This editorial in The Wheel also says that “an overwhelming amount of evidence has surfaced to suggest that Bellesiles was indeed guilty to some degree of fraud.”

Finally, there is evidence that Emory has implicitly supported Bellesiles, that Emory has tried to cover up some of Bellesiles’ lies. The Academic Exchange is a publication distributed free to all Emory University faculty. In one issue of the A.E. (1/22/02), Bellesiles said that contrary to what had been alleged by some critics, he (Bellesiles) had found certain records at the “California History Center.”

To make a long story short, Bellesiles was wrong again. For openers, the place Bellesiles said he found the disputed records was the Contra Costa County Historical Society (CCCHS) not the “California History Center.” And Bellesiles was wrong about what he said he found. And the CCCHS posted several hundred words on its Web site detailing numerous ways in which Bellesiles was wrong about virtually everything he said.

So, at the time, we asked Emory’s official mouthpiece, the aforementioned Jan Gleason, if the Academic Exchange would be running anything about what the folks at the CCCHS said about Bellesiles’ errors? Incredibly, Gleason said no, “I don’t think so. I mean, the Academic Exchange is a faculty newsletter. The previous issue had contained an article regarding controversial research.” And Bellesiles wrote “kinda like a letter-to-the-editor or whatever.”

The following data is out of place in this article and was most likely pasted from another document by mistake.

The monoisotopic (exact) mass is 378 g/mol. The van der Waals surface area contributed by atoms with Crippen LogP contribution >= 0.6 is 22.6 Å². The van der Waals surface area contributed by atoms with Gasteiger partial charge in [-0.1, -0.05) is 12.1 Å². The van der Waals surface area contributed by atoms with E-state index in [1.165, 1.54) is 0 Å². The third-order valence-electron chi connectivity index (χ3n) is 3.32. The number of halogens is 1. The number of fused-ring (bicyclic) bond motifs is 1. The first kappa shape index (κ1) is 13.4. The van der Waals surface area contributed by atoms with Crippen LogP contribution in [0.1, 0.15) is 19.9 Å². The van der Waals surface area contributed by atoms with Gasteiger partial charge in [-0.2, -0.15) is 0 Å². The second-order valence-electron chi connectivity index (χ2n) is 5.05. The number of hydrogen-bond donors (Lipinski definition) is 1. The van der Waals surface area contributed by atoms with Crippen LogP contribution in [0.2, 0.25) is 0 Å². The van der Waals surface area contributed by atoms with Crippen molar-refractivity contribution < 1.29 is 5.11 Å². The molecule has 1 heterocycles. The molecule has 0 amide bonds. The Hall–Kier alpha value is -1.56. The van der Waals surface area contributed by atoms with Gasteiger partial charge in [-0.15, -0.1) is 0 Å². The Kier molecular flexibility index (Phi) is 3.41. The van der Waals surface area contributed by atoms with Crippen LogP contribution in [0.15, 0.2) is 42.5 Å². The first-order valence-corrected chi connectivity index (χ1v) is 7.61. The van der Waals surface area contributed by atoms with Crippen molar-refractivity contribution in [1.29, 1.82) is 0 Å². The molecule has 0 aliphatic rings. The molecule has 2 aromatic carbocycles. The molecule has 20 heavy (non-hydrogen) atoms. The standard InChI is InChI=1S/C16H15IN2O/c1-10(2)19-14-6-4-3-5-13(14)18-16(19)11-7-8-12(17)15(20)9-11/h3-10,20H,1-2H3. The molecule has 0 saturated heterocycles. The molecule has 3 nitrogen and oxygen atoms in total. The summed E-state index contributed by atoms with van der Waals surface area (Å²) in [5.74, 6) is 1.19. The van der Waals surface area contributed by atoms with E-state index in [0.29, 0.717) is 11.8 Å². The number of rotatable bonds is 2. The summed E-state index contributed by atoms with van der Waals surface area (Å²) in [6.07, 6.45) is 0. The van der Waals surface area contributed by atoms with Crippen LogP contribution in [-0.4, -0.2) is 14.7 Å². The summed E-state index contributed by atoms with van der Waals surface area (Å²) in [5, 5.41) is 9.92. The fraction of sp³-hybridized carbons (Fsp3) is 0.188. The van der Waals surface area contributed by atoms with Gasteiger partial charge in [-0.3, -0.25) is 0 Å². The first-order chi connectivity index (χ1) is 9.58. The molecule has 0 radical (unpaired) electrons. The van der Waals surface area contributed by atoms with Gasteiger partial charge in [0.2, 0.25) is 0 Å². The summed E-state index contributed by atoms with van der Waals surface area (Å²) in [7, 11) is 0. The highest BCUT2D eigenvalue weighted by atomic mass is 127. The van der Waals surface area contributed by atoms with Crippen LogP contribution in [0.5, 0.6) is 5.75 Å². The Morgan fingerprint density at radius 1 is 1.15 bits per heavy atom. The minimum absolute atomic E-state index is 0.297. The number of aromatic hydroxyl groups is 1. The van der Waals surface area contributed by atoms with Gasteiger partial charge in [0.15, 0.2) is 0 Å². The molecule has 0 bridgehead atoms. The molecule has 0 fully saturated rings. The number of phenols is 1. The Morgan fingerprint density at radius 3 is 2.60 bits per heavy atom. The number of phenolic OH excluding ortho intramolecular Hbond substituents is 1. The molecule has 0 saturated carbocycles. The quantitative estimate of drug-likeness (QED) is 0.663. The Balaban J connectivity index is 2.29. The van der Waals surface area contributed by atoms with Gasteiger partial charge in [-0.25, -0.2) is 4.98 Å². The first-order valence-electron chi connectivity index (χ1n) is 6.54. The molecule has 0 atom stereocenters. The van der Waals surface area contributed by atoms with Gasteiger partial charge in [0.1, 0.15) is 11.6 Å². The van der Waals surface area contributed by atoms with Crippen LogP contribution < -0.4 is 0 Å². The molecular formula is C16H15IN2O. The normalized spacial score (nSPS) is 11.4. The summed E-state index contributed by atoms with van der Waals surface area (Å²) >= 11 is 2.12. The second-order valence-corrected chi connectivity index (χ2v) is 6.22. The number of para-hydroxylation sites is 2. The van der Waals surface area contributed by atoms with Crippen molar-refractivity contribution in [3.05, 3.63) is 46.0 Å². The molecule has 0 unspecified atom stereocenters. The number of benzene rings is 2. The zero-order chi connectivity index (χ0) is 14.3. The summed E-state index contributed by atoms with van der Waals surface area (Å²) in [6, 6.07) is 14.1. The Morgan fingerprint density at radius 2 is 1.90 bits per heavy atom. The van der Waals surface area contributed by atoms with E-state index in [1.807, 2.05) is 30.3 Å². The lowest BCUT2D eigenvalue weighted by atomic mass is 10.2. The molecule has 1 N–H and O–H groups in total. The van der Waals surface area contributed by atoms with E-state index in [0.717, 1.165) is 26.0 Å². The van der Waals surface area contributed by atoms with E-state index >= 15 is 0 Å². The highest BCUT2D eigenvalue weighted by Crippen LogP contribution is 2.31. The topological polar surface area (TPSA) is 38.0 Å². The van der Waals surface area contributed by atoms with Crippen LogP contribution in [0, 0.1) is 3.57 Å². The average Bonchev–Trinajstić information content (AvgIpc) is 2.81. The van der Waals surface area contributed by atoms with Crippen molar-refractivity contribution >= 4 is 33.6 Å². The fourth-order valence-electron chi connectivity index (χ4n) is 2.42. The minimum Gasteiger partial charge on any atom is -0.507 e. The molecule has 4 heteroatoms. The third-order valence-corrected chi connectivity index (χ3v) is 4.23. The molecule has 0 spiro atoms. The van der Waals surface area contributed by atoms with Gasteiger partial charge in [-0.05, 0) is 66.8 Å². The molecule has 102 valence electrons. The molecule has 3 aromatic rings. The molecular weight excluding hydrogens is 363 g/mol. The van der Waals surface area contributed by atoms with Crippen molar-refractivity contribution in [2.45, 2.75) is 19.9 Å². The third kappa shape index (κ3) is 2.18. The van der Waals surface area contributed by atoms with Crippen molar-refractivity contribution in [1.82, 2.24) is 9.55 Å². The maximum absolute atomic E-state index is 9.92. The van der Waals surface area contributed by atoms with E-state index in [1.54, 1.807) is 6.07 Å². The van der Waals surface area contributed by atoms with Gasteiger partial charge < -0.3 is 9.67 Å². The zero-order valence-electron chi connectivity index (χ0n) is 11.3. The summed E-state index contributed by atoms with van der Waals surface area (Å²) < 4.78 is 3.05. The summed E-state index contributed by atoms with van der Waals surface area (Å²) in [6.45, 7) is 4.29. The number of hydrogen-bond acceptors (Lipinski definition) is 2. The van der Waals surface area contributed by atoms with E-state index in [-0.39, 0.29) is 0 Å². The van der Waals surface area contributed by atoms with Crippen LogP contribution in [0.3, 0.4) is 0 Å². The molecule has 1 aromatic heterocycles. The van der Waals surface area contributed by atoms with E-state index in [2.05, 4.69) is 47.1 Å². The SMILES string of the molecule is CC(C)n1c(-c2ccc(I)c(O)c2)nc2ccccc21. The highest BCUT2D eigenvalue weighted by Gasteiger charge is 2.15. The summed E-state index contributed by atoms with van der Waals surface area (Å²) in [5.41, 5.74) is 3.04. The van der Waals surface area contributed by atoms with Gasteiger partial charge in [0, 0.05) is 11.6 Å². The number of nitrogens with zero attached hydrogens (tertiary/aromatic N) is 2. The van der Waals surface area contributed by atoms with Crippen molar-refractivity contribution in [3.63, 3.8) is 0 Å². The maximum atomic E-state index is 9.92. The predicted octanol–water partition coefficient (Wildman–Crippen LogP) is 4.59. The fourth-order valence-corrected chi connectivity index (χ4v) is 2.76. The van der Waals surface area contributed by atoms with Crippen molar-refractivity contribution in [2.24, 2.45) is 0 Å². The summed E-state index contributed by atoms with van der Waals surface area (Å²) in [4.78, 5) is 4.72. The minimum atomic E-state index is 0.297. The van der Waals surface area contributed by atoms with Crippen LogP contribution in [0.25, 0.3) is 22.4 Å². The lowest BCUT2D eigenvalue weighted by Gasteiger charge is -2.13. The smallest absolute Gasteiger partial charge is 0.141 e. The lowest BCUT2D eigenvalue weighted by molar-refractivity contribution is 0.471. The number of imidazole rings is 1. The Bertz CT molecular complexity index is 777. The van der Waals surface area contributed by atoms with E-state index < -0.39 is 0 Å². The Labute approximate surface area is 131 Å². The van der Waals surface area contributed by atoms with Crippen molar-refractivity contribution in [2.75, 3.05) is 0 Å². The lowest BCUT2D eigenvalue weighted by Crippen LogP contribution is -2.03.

Q: “But, the people at the Contra Costa County Historical Society say that what Bellesiles says in his letter is false!, that the records he says are there are not there!”

    A: “The role of the Academic Exchange is not to cover the ongoing controversy blow-by-blow. It’s a publication to — I don’t know what to say — encourage faculty interaction and exchange ideas and that was the spirit in which the Bellesiles letter was printed. This is not a Web site that’s going to provide updates.”

Right. But this is a Web site that has allowed Bellesiles to lie with impunity, covered up his lies and denied the truth to its readers. This is not a good sign that Emory’s investigation of Bellesiles is an honest investigation.